Camille Claudel, “Bust of Rodin” (1888-9); Auguste Rodin, “Mask of Camille Claudel” (1889)

“Desire! Desire! What a formidable stimulant”, said France’s most famous sculptor, Auguste Rodin. His love affair with his pupil Camille Claudel was a powerful source of inspiration for them both. Claudel’s “Sakountala” was conceived at the same time as Rodin’s own sculpted embrace, “The Kiss”. Claudel’s “Bust of Rodin” looks as though it has been created by someone running their hands over familiar and much-loved contours. It feels warmer than Rodin’s “Mask of Camille Claudel”, which was made by taking plaster casts of her head. There was a distinct power imbalance in their relationship. Desperate to escape the shadow of her celebrated tutor, who was 24 years older than she was, Claudel left Rodin in 1892 and became increasingly paranoid, convinced that her former lover was stealing her ideas. Eventually she was committed to an asylum, where she would remain imprisoned for the last 30 years of her life.

Man Ray, “Man Ray Sleeping” (c.1930); Roland Penrose, “Lee Miller with a cast of her torso” (1940)

Lee Miller is celebrated for her war photography, but her earlier work as an artist has been overshadowed by her relationship with Man Ray, her mentor, collaborator and lover from 1929 to 1932. She was a famous beauty and inspired several of Man Ray’s Surrealist works in which parts of her body – her torso, her lips, an eye – are isolated and fetishised. In 1937 she met the artist Roland Penrose who was more willing to acknowledge the extent of his collaborations with her, though he too found inspiration in Miller’s body.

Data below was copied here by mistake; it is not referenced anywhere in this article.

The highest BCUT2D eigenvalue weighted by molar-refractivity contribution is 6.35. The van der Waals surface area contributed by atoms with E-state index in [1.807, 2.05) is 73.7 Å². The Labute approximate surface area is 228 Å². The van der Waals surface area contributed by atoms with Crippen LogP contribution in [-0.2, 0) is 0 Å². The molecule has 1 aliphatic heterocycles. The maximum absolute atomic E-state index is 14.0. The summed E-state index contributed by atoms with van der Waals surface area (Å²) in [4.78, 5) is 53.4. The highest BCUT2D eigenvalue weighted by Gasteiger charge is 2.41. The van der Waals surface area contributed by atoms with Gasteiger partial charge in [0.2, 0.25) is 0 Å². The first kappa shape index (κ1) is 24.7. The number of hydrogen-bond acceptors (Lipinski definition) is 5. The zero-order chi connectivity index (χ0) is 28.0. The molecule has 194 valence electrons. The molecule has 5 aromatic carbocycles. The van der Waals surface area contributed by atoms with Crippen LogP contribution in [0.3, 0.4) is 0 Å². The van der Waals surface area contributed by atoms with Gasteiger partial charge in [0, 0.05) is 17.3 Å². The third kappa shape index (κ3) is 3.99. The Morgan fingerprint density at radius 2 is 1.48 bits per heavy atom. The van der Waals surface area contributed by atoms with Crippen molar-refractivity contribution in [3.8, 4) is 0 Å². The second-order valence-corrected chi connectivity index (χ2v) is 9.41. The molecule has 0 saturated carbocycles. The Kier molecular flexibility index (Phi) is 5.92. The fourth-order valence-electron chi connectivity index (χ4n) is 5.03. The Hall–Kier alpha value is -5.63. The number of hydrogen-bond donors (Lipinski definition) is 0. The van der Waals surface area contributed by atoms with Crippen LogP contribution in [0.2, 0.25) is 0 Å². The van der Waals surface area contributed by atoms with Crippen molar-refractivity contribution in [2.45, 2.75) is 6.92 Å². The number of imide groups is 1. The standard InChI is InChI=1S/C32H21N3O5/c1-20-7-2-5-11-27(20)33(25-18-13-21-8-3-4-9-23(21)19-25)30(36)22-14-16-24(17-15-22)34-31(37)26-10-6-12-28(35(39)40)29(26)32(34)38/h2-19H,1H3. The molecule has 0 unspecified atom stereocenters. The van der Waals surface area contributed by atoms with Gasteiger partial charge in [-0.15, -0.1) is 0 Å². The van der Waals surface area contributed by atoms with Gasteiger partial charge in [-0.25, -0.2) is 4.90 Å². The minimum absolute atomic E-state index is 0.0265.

In 1939 Penrose produced a cast of Miller’s torso and photographed her posing with it suggestively. It was designed to titilate, but Miller here is portrayed as active, willing participant – a sexual being rather than simply an object.

Claude Cahun, “Self-portrait (reflected image in mirror, checked jacket)” (1928)

The French photographer Claude Cahun was in a relationship with the photographer and illustrator Marcel Moore for 40 years. The women, who were stepsisters before they became lovers, made themselves the subjects of their art. When Cahun’s works, many of which show her subverting feminine stereotypes, were rediscovered in the 1980s, it was presumed that they were self-portraits. In fact, they were close collaborations with Moore, who Cahun referred to as “the other me”. They moved from Paris to Jersey in 1937. In 1944, they were sentenced to death for distributing anti-Nazi propaganda, but were saved when Jersey was liberated in 1945.

 

Federico García Lorca and Salvador Dalí in Cadaqués (1927)

The poet Federico García Lorca and the Surrealist artist Salvador Dalí were lovers between 1925 and 1928. Dalí wrote to Lorca: “You are a Christian whirlwind and you are in need of some of my paganism”. They were ardent supporters of each other’s work, and perhaps it was the confidence that came from this support that allowed them each to explore the other’s discipline. Dalí dabbled in poetry; Lorca became a draughtsman, producing wildly imaginative ramblings that respond to the work of Dalí. Their relationship collapsed in 1928, when Dalí was unsparing in his criticism of Lorca’s “Poema del canto jondo”.

Modern Couples: Art, Intimacy and the Avant-garde Barbican Art Gallery until January 27th 2019